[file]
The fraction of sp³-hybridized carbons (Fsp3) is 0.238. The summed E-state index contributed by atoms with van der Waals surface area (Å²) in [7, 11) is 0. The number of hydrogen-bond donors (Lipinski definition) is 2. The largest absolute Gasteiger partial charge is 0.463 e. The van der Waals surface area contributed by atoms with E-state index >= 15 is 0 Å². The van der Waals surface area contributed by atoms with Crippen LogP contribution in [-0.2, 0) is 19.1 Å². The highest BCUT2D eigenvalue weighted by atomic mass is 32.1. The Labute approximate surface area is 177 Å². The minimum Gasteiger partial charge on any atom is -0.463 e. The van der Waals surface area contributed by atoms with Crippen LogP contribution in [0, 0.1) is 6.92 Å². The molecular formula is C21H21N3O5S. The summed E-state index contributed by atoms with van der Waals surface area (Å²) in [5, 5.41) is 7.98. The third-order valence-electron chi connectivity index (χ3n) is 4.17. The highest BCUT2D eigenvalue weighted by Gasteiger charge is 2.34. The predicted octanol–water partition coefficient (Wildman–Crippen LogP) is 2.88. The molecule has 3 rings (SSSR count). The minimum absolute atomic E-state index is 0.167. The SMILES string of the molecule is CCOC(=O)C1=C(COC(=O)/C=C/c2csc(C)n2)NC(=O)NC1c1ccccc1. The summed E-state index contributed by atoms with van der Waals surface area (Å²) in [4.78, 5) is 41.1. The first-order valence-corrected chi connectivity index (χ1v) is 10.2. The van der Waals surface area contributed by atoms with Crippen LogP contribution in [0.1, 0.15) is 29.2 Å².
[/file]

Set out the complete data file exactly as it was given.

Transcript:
The fraction of sp³-hybridized carbons (Fsp3) is 0.238. The summed E-state index contributed by atoms with van der Waals surface area (Å²) in [7, 11) is 0. The number of hydrogen-bond donors (Lipinski definition) is 2. The largest absolute Gasteiger partial charge is 0.463 e. The van der Waals surface area contributed by atoms with E-state index >= 15 is 0 Å². The van der Waals surface area contributed by atoms with Crippen LogP contribution in [-0.2, 0) is 19.1 Å². The highest BCUT2D eigenvalue weighted by atomic mass is 32.1. The Labute approximate surface area is 177 Å². The minimum Gasteiger partial charge on any atom is -0.463 e. The van der Waals surface area contributed by atoms with Crippen LogP contribution in [0, 0.1) is 6.92 Å². The molecular formula is C21H21N3O5S. The summed E-state index contributed by atoms with van der Waals surface area (Å²) in [5, 5.41) is 7.98. The third-order valence-electron chi connectivity index (χ3n) is 4.17. The highest BCUT2D eigenvalue weighted by Gasteiger charge is 2.34. The predicted octanol–water partition coefficient (Wildman–Crippen LogP) is 2.88. The molecule has 3 rings (SSSR count). The minimum absolute atomic E-state index is 0.167. The SMILES string of the molecule is CCOC(=O)C1=C(COC(=O)/C=C/c2csc(C)n2)NC(=O)NC1c1ccccc1. The summed E-state index contributed by atoms with van der Waals surface area (Å²) in [4.78, 5) is 41.1. The first-order valence-corrected chi connectivity index (χ1v) is 10.2. The van der Waals surface area contributed by atoms with Crippen LogP contribution in [0.1, 0.15) is 29.2 Å².